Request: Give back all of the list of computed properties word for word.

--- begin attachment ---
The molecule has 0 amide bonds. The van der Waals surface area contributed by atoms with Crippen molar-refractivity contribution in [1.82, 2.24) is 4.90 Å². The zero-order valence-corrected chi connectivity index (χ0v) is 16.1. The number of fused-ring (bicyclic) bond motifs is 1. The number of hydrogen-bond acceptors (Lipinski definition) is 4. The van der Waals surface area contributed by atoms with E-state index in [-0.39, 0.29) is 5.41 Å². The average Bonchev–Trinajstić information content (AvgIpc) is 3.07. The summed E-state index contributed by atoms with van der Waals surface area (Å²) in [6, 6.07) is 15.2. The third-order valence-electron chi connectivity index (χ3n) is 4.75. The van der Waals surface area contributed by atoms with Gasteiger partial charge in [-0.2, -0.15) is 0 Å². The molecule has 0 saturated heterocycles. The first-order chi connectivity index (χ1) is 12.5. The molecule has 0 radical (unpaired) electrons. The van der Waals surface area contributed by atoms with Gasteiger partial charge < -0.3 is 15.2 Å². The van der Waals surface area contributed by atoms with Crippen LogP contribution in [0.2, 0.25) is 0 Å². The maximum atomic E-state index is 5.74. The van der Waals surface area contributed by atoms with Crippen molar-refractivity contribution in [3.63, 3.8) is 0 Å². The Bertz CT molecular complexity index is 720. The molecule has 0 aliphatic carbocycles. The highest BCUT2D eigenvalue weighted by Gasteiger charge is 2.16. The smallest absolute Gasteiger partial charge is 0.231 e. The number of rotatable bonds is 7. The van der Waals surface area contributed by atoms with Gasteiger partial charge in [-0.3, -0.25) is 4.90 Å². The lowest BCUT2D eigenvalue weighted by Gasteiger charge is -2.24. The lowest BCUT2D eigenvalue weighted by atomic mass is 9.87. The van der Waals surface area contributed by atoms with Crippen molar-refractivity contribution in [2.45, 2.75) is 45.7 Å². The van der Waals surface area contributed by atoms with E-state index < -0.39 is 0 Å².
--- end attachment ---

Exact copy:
The molecule has 0 amide bonds. The van der Waals surface area contributed by atoms with Crippen molar-refractivity contribution in [1.82, 2.24) is 4.90 Å². The zero-order valence-corrected chi connectivity index (χ0v) is 16.1. The number of fused-ring (bicyclic) bond motifs is 1. The number of hydrogen-bond acceptors (Lipinski definition) is 4. The van der Waals surface area contributed by atoms with E-state index in [-0.39, 0.29) is 5.41 Å². The average Bonchev–Trinajstić information content (AvgIpc) is 3.07. The summed E-state index contributed by atoms with van der Waals surface area (Å²) in [6, 6.07) is 15.2. The third-order valence-electron chi connectivity index (χ3n) is 4.75. The van der Waals surface area contributed by atoms with Gasteiger partial charge in [-0.2, -0.15) is 0 Å². The molecule has 0 saturated heterocycles. The first-order chi connectivity index (χ1) is 12.5. The molecule has 0 radical (unpaired) electrons. The van der Waals surface area contributed by atoms with Gasteiger partial charge < -0.3 is 15.2 Å². The van der Waals surface area contributed by atoms with Crippen LogP contribution in [0.2, 0.25) is 0 Å². The maximum atomic E-state index is 5.74. The van der Waals surface area contributed by atoms with Crippen molar-refractivity contribution in [3.63, 3.8) is 0 Å². The Bertz CT molecular complexity index is 720. The molecule has 0 aliphatic carbocycles. The highest BCUT2D eigenvalue weighted by Gasteiger charge is 2.16. The smallest absolute Gasteiger partial charge is 0.231 e. The number of rotatable bonds is 7. The van der Waals surface area contributed by atoms with Gasteiger partial charge in [-0.3, -0.25) is 4.90 Å². The lowest BCUT2D eigenvalue weighted by Gasteiger charge is -2.24. The lowest BCUT2D eigenvalue weighted by atomic mass is 9.87. The van der Waals surface area contributed by atoms with Crippen molar-refractivity contribution in [2.45, 2.75) is 45.7 Å². The van der Waals surface area contributed by atoms with E-state index < -0.39 is 0 Å².